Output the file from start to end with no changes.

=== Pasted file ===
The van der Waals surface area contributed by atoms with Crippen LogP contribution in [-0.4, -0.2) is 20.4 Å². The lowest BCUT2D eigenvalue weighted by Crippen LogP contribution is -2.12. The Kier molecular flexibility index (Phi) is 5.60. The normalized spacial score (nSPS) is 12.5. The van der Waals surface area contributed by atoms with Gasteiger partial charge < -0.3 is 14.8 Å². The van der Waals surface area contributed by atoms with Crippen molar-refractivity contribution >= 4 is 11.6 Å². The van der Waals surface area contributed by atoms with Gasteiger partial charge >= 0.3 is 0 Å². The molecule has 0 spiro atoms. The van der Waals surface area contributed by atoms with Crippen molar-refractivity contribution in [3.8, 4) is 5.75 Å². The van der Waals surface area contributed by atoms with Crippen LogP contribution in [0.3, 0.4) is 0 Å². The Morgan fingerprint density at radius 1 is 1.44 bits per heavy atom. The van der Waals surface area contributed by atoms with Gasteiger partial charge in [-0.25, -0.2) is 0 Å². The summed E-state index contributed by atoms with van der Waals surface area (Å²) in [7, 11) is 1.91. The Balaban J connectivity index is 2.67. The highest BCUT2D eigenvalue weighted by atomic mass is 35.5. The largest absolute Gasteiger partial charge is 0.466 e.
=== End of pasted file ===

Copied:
The van der Waals surface area contributed by atoms with Crippen LogP contribution in [-0.4, -0.2) is 20.4 Å². The lowest BCUT2D eigenvalue weighted by Crippen LogP contribution is -2.12. The Kier molecular flexibility index (Phi) is 5.60. The normalized spacial score (nSPS) is 12.5. The van der Waals surface area contributed by atoms with Gasteiger partial charge < -0.3 is 14.8 Å². The van der Waals surface area contributed by atoms with Crippen molar-refractivity contribution >= 4 is 11.6 Å². The van der Waals surface area contributed by atoms with Gasteiger partial charge >= 0.3 is 0 Å². The molecule has 0 spiro atoms. The van der Waals surface area contributed by atoms with Crippen molar-refractivity contribution in [3.8, 4) is 5.75 Å². The van der Waals surface area contributed by atoms with Crippen LogP contribution in [0.3, 0.4) is 0 Å². The Morgan fingerprint density at radius 1 is 1.44 bits per heavy atom. The van der Waals surface area contributed by atoms with Gasteiger partial charge in [-0.25, -0.2) is 0 Å². The summed E-state index contributed by atoms with van der Waals surface area (Å²) in [7, 11) is 1.91. The Balaban J connectivity index is 2.67. The highest BCUT2D eigenvalue weighted by atomic mass is 35.5. The largest absolute Gasteiger partial charge is 0.466 e.